Stacked column charts are great for showing categorized data over time, but pie charts show more dramatically the percentages belonging to each category in a given year. Figure 3 shows Missouri water consumption in 2010 by end use, thermoelectric power included. It shows that thermoelectric power accounted for 70% of all Missouri water withdrawals. Irrigation accounted for 17% and public supply for 10%. Together, the three accounted for 97% of Missouri water withdrawals.

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Data source: USGS Water Use Data for the Nation

Data source: USGS Water Use Data for the Nation

Figure 4 shows the same data with thermoelectric power excluded. If one considers thermoelectric power withdrawals a non-consumptive use, then irrigation and public supply together accounted for 91% of the water consumed in Missouri in 2010.

Because of the drought in California, I have also been following water supplies out there. I will post on California’s water situation after the start of the new year.

Sources:

Maupin, M.A., Kenny, J.F., Hutson, S.S., Lovelace, J.K., Barber, N.L., and Linsey, K.S., 2014, Estimated use of water in the United States in 2010: U.S. Geological Survey Circular 1405, 56 p., http://dx.doi.org/10.3133/cir1405.

U.S. Geological Survey. 2014. Water Use Data for the Nation. USGS National Water Information System. Search criteria: Years 1965,1970,1975,1980,1985,1990,1995,2000,2005,2010; Area UNITED STATES; Catogory ALL. Data accessed 12/3/2016 at http://waterdata.usgs.gov/nwis/wu.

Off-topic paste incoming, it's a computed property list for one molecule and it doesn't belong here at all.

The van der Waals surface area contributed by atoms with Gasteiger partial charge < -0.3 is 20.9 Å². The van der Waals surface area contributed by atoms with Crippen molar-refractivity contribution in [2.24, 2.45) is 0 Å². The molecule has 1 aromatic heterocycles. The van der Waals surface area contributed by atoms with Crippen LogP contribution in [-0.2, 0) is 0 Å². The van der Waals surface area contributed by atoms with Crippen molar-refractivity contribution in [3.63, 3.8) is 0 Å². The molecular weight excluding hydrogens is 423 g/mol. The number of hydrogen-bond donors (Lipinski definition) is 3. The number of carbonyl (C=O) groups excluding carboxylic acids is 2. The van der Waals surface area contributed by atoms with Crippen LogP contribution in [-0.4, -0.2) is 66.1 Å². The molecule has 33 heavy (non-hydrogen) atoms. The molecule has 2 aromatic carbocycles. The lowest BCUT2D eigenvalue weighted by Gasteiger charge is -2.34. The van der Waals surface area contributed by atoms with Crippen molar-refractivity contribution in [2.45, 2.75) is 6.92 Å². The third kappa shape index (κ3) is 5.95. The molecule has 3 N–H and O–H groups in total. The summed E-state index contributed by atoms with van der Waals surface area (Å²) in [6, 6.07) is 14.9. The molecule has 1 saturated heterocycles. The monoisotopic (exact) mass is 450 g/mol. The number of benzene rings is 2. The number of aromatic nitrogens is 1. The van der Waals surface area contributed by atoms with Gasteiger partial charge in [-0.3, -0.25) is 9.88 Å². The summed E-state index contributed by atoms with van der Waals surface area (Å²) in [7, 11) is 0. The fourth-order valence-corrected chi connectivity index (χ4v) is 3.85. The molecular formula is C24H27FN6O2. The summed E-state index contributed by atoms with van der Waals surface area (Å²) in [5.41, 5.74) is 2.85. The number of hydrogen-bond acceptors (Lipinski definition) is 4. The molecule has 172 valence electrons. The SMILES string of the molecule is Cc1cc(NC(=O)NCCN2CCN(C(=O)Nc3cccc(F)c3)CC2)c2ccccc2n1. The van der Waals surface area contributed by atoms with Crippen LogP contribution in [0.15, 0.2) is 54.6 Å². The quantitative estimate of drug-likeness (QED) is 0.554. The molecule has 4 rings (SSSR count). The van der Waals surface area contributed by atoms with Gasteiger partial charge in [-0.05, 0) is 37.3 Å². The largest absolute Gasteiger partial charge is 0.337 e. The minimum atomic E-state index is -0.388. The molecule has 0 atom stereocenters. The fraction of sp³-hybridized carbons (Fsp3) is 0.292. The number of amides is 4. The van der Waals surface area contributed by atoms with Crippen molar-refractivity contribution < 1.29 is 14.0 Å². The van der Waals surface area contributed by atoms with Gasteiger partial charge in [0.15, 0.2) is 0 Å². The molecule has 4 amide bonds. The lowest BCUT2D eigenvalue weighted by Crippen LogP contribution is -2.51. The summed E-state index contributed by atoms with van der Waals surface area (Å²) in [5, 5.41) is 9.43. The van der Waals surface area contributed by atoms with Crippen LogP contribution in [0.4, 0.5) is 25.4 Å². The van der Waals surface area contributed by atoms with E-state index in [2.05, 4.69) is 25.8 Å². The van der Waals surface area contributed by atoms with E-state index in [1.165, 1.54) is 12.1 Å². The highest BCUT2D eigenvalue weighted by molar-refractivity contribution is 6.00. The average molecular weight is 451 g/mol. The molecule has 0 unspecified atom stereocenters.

USA Water Consumption Declined in 2010


Water consumption in the United States declined 18% between 1980 and 2010.


Water consumption is an issue of concern in areas where water supplies are constrained. Constructing a comprehensive study of how much water is consumed in the United States is a gargantuan task, but the United States Geological Survey does it every five years. It takes several years to put together, and the report Estimated Use of Water in the United States in 2010 came out in 2014. Historical data are also available on the USGS National Water Data Information System data portal.

Data source: USGS Water Use Data for the Nation

Data source: USGS Water Use Data for the Nation

Figure 1 shows that water consumption in the USA grew rapidly from 1965 to 1980, but since then has declined. The peak in 1980 was 430 billion gallons consumed per day and by 2010 it had declined 18% to 355. The decline occurred despite the fact that during the period Gross Domestic Product grew by 229% and population grew by 36%.

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Data source: USGS Water Use Data for the Nation

Data source: USGS Water Use Data for the Nation

Figure 2 shows similar data, except it is separated into end uses. The shape of the trend matches the one in Figure 1. It is impossible, however, to separate water consumption by end use without either missing some that you should count, or double counting some that you shouldn’t. The result is that, for any given year, if you total the amount used by each end use in Figure 2, it won’t precisely match the amount shown in Figure 1. The disagreement is small, never as much as 5%, and often much smaller than that. It would probably matter if you were doing research, but for our purposes here, it probably doesn’t.